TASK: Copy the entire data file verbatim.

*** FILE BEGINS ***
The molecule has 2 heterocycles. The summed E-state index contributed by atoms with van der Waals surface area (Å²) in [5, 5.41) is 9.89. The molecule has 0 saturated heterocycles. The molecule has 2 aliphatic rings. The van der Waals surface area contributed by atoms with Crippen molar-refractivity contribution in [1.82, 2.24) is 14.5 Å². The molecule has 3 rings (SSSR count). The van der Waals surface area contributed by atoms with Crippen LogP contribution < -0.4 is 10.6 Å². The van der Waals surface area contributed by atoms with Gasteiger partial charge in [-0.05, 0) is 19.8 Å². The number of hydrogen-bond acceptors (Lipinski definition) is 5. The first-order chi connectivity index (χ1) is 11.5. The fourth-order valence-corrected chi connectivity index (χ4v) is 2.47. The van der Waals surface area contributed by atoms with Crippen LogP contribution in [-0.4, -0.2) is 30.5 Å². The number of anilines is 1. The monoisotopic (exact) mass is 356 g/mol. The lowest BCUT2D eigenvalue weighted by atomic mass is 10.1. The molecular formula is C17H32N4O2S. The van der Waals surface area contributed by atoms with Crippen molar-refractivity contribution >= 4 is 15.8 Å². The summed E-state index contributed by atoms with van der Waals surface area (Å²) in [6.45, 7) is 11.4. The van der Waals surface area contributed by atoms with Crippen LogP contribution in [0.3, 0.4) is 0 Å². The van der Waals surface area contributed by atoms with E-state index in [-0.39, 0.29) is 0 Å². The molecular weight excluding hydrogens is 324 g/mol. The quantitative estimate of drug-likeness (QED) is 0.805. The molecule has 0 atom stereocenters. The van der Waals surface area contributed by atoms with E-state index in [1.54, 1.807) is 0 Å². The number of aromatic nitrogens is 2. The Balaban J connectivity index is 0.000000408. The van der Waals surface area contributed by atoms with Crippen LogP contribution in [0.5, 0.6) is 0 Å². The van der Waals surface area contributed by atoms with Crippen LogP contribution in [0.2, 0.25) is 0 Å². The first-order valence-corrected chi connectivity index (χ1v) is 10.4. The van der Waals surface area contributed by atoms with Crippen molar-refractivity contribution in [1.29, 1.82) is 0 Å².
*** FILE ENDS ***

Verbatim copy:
The molecule has 2 heterocycles. The summed E-state index contributed by atoms with van der Waals surface area (Å²) in [5, 5.41) is 9.89. The molecule has 0 saturated heterocycles. The molecule has 2 aliphatic rings. The van der Waals surface area contributed by atoms with Crippen molar-refractivity contribution in [1.82, 2.24) is 14.5 Å². The molecule has 3 rings (SSSR count). The van der Waals surface area contributed by atoms with Crippen LogP contribution < -0.4 is 10.6 Å². The van der Waals surface area contributed by atoms with Gasteiger partial charge in [-0.05, 0) is 19.8 Å². The number of hydrogen-bond acceptors (Lipinski definition) is 5. The first-order chi connectivity index (χ1) is 11.5. The fourth-order valence-corrected chi connectivity index (χ4v) is 2.47. The van der Waals surface area contributed by atoms with Crippen LogP contribution in [-0.4, -0.2) is 30.5 Å². The number of anilines is 1. The monoisotopic (exact) mass is 356 g/mol. The lowest BCUT2D eigenvalue weighted by atomic mass is 10.1. The molecular formula is C17H32N4O2S. The van der Waals surface area contributed by atoms with Crippen molar-refractivity contribution >= 4 is 15.8 Å². The summed E-state index contributed by atoms with van der Waals surface area (Å²) in [6.45, 7) is 11.4. The van der Waals surface area contributed by atoms with Crippen LogP contribution in [0.3, 0.4) is 0 Å². The van der Waals surface area contributed by atoms with E-state index in [-0.39, 0.29) is 0 Å². The molecular weight excluding hydrogens is 324 g/mol. The quantitative estimate of drug-likeness (QED) is 0.805. The molecule has 0 atom stereocenters. The van der Waals surface area contributed by atoms with E-state index in [1.54, 1.807) is 0 Å². The number of aromatic nitrogens is 2. The Balaban J connectivity index is 0.000000408. The van der Waals surface area contributed by atoms with Crippen LogP contribution in [0.5, 0.6) is 0 Å². The van der Waals surface area contributed by atoms with Crippen LogP contribution in [0.2, 0.25) is 0 Å². The first-order valence-corrected chi connectivity index (χ1v) is 10.4. The van der Waals surface area contributed by atoms with Crippen molar-refractivity contribution in [1.29, 1.82) is 0 Å².